USDA Reminds Producers to File Crop Acreage Reports by July 17, Use New Online Map Features on Farmers.gov
Agricultural producers who have not yet completed their crop acreage reports after planting should make an appointment with their local U.S. Department of Agriculture (USDA) office before the applicable deadline, which for many places and crops is Monday, July 17. USDA’s Farm Service Agency (FSA) also reminds producers with login access to farmers.gov of several features that can help expedite acreage reporting, such as the ability to view, print and label maps.
“Regardless of the size of your operation or its location — rural or urban — filing an accurate and timely crop acreage report is an important step in receiving USDA program benefits, including safety net, conservation, and disaster assistance support,” said FSA Administrator Zach Ducheneaux. “Once you’re finished planting, please call your FSA county office to make an appointment to report your acres. While you’re there, you can also check with your local FSA staff to see if there are any other program applications that can be completed during the same office visit. Additionally, if you have a farmers.gov profile or if you’d like to create one, log in to prepare your maps to save time.”
An acreage report documents the crops grown and their intended uses. Filing an accurate and timely acreage report for all crops and land uses, including failed acreage and prevented planted acreage, is necessary to participate in many USDA programs. July 17 is a major deadline for most crops, but acreage reporting deadlines vary by county and by crop.
Producers should also report crop acreage they intended to plant but were unable to plant because of a natural disaster. Prevented planting acreage must be reported on form CCC-576, Notice of Loss, no later than 15 calendar days after the final planting date. Final planting dates are established by FSA and USDA’s Risk Management Agency (RMA) and vary by crop, planting period and county.
How to File a Report
Producers can contact their FSA county office for acreage reporting deadlines that are specific to their county.
To file a crop acreage report, producers need to provide:
- Crop and crop type or variety.
- Intended use of the crop.
- Number of acres of the crop.
- Map with approximate boundaries for the crop.
- Planting date(s).
- Planting pattern, when applicable.
- Producer shares.
- Irrigation practice(s).
- Acreage prevented from planting, when applicable.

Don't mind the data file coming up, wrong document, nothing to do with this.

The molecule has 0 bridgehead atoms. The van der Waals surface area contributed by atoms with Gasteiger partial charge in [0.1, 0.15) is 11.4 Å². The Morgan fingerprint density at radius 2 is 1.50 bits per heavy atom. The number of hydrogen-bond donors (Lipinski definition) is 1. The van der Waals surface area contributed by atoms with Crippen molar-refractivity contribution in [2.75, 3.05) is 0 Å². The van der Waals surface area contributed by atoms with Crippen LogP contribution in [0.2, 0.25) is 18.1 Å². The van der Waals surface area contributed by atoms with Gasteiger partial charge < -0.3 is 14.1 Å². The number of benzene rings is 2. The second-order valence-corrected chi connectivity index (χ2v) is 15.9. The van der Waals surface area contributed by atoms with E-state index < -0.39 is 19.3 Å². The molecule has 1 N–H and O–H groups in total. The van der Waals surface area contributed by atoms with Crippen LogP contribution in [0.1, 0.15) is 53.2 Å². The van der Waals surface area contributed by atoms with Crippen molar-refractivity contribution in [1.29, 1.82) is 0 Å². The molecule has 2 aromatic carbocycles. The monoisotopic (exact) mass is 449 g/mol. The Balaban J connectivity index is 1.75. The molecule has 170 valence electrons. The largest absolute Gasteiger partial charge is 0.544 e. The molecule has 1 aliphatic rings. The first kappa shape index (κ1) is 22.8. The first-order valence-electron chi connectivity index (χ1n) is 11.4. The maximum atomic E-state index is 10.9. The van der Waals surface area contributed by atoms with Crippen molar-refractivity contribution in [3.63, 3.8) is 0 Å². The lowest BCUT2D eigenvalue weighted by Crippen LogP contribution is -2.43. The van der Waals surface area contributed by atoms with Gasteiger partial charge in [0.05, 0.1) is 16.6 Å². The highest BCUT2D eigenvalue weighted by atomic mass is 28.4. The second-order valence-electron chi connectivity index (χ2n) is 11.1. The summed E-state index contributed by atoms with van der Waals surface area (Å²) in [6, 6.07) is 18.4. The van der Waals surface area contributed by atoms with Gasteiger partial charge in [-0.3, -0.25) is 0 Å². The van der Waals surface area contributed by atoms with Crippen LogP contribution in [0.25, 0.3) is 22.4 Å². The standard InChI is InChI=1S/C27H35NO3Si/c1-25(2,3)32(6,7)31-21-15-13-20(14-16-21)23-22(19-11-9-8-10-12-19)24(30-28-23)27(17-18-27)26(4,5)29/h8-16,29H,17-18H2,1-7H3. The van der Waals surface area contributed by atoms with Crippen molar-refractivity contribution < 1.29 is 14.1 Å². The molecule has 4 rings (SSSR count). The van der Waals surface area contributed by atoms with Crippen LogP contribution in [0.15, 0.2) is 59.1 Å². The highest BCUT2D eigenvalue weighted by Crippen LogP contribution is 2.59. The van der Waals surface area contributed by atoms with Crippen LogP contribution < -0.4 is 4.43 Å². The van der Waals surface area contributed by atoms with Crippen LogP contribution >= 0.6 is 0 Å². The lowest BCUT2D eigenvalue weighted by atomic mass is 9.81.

- Other information as required.
Acreage Reporting Exceptions
The following exceptions apply to acreage reporting dates:
- If the crop has not been planted by the acreage reporting date, then the acreage must be reported no later than 15 calendar days after planting is completed.
- If a producer acquires additional acreage after the acreage reporting date, then the acreage must be reported no later than 30 calendar days after purchase or acquiring the lease. Appropriate documentation must be provided to the county office.
- Noninsured Crop Disaster Assistance Program (NAP) policy holders should note that the acreage reporting date for NAP-covered crops is the earlier of the dates listed above or 15 calendar days before grazing or harvesting of the crop begins.
Producers can access their FSA farm records, maps and common land units through the farmers.gov portal. Through a new mapping feature, producers can import and view other shapefiles, such as precision agriculture planting boundaries. This allows producers to view, save, print and label their own maps for acreage reporting purposes. To access mapping features and other helpful online tools, producers need level 2 eAuth access linked to their Business Partner customer record. Visit farmers.gov/account to learn how to create a farmers.gov account.
In addition to mapping tools, a farmers.gov account offers a variety of self-service opportunities for FSA and Natural Resources Conservation Service (NRCS) customers, including managing FSA farm loans and NRCS conservation contracts.
To learn more about FSA programs, producers can contact their local USDA Service Center. Producers can also prepare maps for acreage reporting as well as manage farm loans and view other farm records data and customer information by logging into their farmers.gov account. If you don’t have an account, sign up today.